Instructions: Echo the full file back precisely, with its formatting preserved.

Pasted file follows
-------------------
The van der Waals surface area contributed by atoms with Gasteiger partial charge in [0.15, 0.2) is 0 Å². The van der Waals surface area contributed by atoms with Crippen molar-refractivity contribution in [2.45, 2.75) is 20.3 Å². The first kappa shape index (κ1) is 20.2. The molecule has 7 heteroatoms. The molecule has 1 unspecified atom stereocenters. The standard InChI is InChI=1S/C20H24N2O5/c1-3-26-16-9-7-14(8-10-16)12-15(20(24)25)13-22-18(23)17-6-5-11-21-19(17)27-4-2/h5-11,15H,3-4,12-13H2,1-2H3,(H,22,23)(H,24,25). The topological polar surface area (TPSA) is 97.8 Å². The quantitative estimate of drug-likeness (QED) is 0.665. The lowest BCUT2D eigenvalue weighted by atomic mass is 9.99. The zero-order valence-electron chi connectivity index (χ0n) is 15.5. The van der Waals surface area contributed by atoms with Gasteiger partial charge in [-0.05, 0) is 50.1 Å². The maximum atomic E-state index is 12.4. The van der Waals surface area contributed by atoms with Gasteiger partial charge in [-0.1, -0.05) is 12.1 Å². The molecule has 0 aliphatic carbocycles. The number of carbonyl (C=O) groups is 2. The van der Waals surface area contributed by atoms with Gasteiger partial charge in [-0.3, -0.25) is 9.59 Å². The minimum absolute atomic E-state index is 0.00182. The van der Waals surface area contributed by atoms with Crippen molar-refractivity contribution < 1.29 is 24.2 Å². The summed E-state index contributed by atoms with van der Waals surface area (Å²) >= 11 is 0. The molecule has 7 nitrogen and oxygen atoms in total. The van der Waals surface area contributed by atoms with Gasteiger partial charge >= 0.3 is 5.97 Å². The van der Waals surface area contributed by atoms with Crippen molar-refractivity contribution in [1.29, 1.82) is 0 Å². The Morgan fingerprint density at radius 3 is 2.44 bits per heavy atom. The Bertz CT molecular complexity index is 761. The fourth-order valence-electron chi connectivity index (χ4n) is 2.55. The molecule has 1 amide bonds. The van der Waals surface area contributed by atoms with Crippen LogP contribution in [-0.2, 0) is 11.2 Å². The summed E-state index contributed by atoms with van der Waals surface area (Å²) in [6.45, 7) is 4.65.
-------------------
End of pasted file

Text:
The van der Waals surface area contributed by atoms with Gasteiger partial charge in [0.15, 0.2) is 0 Å². The van der Waals surface area contributed by atoms with Crippen molar-refractivity contribution in [2.45, 2.75) is 20.3 Å². The first kappa shape index (κ1) is 20.2. The molecule has 7 heteroatoms. The molecule has 1 unspecified atom stereocenters. The standard InChI is InChI=1S/C20H24N2O5/c1-3-26-16-9-7-14(8-10-16)12-15(20(24)25)13-22-18(23)17-6-5-11-21-19(17)27-4-2/h5-11,15H,3-4,12-13H2,1-2H3,(H,22,23)(H,24,25). The topological polar surface area (TPSA) is 97.8 Å². The quantitative estimate of drug-likeness (QED) is 0.665. The lowest BCUT2D eigenvalue weighted by atomic mass is 9.99. The zero-order valence-electron chi connectivity index (χ0n) is 15.5. The van der Waals surface area contributed by atoms with Gasteiger partial charge in [-0.05, 0) is 50.1 Å². The maximum atomic E-state index is 12.4. The van der Waals surface area contributed by atoms with Gasteiger partial charge in [-0.1, -0.05) is 12.1 Å². The molecule has 0 aliphatic carbocycles. The number of carbonyl (C=O) groups is 2. The van der Waals surface area contributed by atoms with Gasteiger partial charge in [-0.3, -0.25) is 9.59 Å². The minimum absolute atomic E-state index is 0.00182. The van der Waals surface area contributed by atoms with Crippen molar-refractivity contribution < 1.29 is 24.2 Å². The summed E-state index contributed by atoms with van der Waals surface area (Å²) >= 11 is 0. The molecule has 7 nitrogen and oxygen atoms in total. The van der Waals surface area contributed by atoms with Gasteiger partial charge >= 0.3 is 5.97 Å². The van der Waals surface area contributed by atoms with Crippen molar-refractivity contribution in [1.29, 1.82) is 0 Å². The Morgan fingerprint density at radius 3 is 2.44 bits per heavy atom. The Bertz CT molecular complexity index is 761. The fourth-order valence-electron chi connectivity index (χ4n) is 2.55. The molecule has 1 amide bonds. The van der Waals surface area contributed by atoms with Crippen LogP contribution in [-0.2, 0) is 11.2 Å². The summed E-state index contributed by atoms with van der Waals surface area (Å²) in [6.45, 7) is 4.65.